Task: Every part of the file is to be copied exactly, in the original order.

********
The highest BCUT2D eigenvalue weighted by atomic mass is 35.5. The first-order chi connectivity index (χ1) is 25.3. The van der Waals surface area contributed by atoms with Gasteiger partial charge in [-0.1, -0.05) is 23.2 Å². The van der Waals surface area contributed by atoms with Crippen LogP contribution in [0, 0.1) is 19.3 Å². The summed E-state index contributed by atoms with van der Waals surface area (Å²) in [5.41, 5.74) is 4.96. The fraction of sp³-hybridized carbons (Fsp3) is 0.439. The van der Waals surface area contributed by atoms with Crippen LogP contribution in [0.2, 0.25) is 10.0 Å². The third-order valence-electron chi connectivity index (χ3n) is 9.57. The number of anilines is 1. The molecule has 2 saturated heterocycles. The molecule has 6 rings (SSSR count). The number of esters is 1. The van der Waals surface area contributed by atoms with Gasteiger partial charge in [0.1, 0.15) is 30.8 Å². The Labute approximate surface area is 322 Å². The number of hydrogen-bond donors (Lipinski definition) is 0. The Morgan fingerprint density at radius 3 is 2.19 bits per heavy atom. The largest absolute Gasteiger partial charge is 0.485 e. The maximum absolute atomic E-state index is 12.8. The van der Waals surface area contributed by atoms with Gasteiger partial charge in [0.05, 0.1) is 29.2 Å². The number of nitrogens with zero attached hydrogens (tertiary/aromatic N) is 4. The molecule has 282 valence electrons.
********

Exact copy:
The highest BCUT2D eigenvalue weighted by atomic mass is 35.5. The first-order chi connectivity index (χ1) is 25.3. The van der Waals surface area contributed by atoms with Gasteiger partial charge in [-0.1, -0.05) is 23.2 Å². The van der Waals surface area contributed by atoms with Crippen LogP contribution in [0, 0.1) is 19.3 Å². The summed E-state index contributed by atoms with van der Waals surface area (Å²) in [5.41, 5.74) is 4.96. The fraction of sp³-hybridized carbons (Fsp3) is 0.439. The van der Waals surface area contributed by atoms with Crippen LogP contribution in [0.2, 0.25) is 10.0 Å². The third-order valence-electron chi connectivity index (χ3n) is 9.57. The number of anilines is 1. The molecule has 2 saturated heterocycles. The molecule has 6 rings (SSSR count). The number of esters is 1. The van der Waals surface area contributed by atoms with Gasteiger partial charge in [0.1, 0.15) is 30.8 Å². The Labute approximate surface area is 322 Å². The number of hydrogen-bond donors (Lipinski definition) is 0. The Morgan fingerprint density at radius 3 is 2.19 bits per heavy atom. The largest absolute Gasteiger partial charge is 0.485 e. The maximum absolute atomic E-state index is 12.8. The van der Waals surface area contributed by atoms with Gasteiger partial charge in [0.05, 0.1) is 29.2 Å². The number of nitrogens with zero attached hydrogens (tertiary/aromatic N) is 4. The molecule has 282 valence electrons.